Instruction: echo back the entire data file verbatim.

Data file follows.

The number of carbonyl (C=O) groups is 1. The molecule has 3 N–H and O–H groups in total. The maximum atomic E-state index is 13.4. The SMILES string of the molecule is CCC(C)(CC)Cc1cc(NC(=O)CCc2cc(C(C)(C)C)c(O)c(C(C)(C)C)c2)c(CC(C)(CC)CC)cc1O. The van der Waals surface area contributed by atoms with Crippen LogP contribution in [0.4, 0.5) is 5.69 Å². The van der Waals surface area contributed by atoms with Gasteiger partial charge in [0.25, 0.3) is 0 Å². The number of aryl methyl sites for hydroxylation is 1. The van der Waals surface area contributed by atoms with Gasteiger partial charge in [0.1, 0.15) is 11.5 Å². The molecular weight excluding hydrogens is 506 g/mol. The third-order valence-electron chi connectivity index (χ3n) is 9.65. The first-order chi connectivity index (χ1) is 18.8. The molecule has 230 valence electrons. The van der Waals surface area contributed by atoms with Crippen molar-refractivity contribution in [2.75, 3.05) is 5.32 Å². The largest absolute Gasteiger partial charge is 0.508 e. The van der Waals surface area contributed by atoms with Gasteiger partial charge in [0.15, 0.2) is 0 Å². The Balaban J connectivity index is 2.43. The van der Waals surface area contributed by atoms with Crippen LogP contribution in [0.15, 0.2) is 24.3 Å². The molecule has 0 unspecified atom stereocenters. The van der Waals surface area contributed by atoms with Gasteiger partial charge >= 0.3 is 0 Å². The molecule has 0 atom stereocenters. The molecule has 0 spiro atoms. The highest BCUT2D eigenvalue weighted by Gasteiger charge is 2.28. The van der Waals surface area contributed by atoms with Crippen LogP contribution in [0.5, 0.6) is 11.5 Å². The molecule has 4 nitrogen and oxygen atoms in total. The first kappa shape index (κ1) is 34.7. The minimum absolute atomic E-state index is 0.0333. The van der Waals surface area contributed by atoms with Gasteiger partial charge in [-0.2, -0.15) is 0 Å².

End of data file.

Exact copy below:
The number of carbonyl (C=O) groups is 1. The molecule has 3 N–H and O–H groups in total. The maximum atomic E-state index is 13.4. The SMILES string of the molecule is CCC(C)(CC)Cc1cc(NC(=O)CCc2cc(C(C)(C)C)c(O)c(C(C)(C)C)c2)c(CC(C)(CC)CC)cc1O. The van der Waals surface area contributed by atoms with Crippen LogP contribution in [0.4, 0.5) is 5.69 Å². The van der Waals surface area contributed by atoms with Gasteiger partial charge in [0.25, 0.3) is 0 Å². The number of aryl methyl sites for hydroxylation is 1. The van der Waals surface area contributed by atoms with Gasteiger partial charge in [0.1, 0.15) is 11.5 Å². The molecular weight excluding hydrogens is 506 g/mol. The third-order valence-electron chi connectivity index (χ3n) is 9.65. The first-order chi connectivity index (χ1) is 18.8. The molecule has 230 valence electrons. The van der Waals surface area contributed by atoms with Crippen molar-refractivity contribution in [2.75, 3.05) is 5.32 Å². The largest absolute Gasteiger partial charge is 0.508 e. The van der Waals surface area contributed by atoms with Gasteiger partial charge in [0.15, 0.2) is 0 Å². The Balaban J connectivity index is 2.43. The van der Waals surface area contributed by atoms with Crippen LogP contribution in [0.15, 0.2) is 24.3 Å². The molecule has 0 unspecified atom stereocenters. The van der Waals surface area contributed by atoms with Gasteiger partial charge >= 0.3 is 0 Å². The molecule has 0 atom stereocenters. The molecule has 0 spiro atoms. The highest BCUT2D eigenvalue weighted by Gasteiger charge is 2.28. The van der Waals surface area contributed by atoms with Crippen LogP contribution in [0.5, 0.6) is 11.5 Å². The molecule has 4 nitrogen and oxygen atoms in total. The first kappa shape index (κ1) is 34.7. The minimum absolute atomic E-state index is 0.0333. The van der Waals surface area contributed by atoms with Gasteiger partial charge in [-0.2, -0.15) is 0 Å².